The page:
May 30 (Bloomberg) -- Forxiga, a new diabetes treatment from AstraZeneca Plc and Bristol-Myers Squibb Co., won the backing of the U.K.’s National Institute for Health and Care Excellence for some patients in combination with older products.
The drug was recommended with either metformin, a 50-year-old medicine, or insulin, the hormone diabetics often take to keep their blood-sugar levels in check, the agency known as NICE said in a statement. It didn’t recommended Forxiga taken together with metformin and the older drug sulfonylurea, except for research purposes.
NICE said in February it needed more information about the benefits of the drug after the companies refused to offer a discount. The agency, which advises the state-run health system on which treatments represent value for money, said the medicine costs 36.59 pounds ($55.32) for 28 tablets. Final guidance on the drug for the most common form of diabetes, known as Type 2, will be published in June, the agency said.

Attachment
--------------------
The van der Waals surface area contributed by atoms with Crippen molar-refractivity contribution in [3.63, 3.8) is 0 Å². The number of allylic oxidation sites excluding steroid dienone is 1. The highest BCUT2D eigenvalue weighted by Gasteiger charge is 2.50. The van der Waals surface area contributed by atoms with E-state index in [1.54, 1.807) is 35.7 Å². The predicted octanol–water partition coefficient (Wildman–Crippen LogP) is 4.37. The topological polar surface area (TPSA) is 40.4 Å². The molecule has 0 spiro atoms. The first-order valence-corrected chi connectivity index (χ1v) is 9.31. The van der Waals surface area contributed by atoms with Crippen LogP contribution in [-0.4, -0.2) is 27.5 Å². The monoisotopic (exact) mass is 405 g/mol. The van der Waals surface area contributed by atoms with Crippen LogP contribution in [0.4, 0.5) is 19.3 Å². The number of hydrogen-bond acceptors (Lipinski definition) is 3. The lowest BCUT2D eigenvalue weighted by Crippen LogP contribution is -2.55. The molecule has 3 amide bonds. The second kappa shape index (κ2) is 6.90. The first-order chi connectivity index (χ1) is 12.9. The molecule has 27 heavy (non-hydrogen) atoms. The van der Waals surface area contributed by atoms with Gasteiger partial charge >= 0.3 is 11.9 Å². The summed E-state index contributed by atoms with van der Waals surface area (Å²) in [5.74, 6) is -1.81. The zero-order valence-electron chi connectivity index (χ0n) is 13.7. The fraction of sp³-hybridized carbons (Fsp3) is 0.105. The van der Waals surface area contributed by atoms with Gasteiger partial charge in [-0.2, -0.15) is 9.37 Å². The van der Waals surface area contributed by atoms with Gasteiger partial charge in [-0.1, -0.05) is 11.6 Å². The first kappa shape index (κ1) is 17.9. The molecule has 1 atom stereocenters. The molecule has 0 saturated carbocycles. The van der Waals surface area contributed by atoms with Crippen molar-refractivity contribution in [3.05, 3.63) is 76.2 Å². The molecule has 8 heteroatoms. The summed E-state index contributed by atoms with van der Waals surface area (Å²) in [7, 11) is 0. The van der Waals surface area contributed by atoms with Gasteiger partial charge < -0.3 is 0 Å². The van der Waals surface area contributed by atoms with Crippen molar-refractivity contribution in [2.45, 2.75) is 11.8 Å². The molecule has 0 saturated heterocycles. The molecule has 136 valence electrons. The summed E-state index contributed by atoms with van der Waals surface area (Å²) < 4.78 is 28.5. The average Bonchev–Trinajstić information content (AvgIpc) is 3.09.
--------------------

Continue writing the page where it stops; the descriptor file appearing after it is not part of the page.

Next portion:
The disease is “a serious problem in the U.K.” and the treatment provides another option for patients, Carole Longson, health technology evaluation center director at NICE, said in the statement.
Diabetes occurs when a person’s blood sugar gets too high and the body either doesn’t produce enough insulin or doesn’t use it effectively to bring the level back to normal. Type 2 makes up about 90 percent of the 347 million diabetes cases worldwide, according to the World Health Organization.
Forxiga, also called dapagliflozin, is one of a new class of diabetes drugs known as sodium glucose co-transporter-2, or SGLT-2, inhibitors that flush excess sugar out of the body in urine and are an alternative to insulin therapy. Insulin is the hormone made by the pancreas that regulates blood sugar.
The U.S. Food and Drug Administration rejected the medicine last year, saying it needed more data about whether the benefits outweigh an increased risk of developing bladder and breast cancer. The pill was approved for sale in Europe in November. The FDA approved a rival SGLT-2 inhibitor, canagliflozin from Johnson & Johnson, in March.
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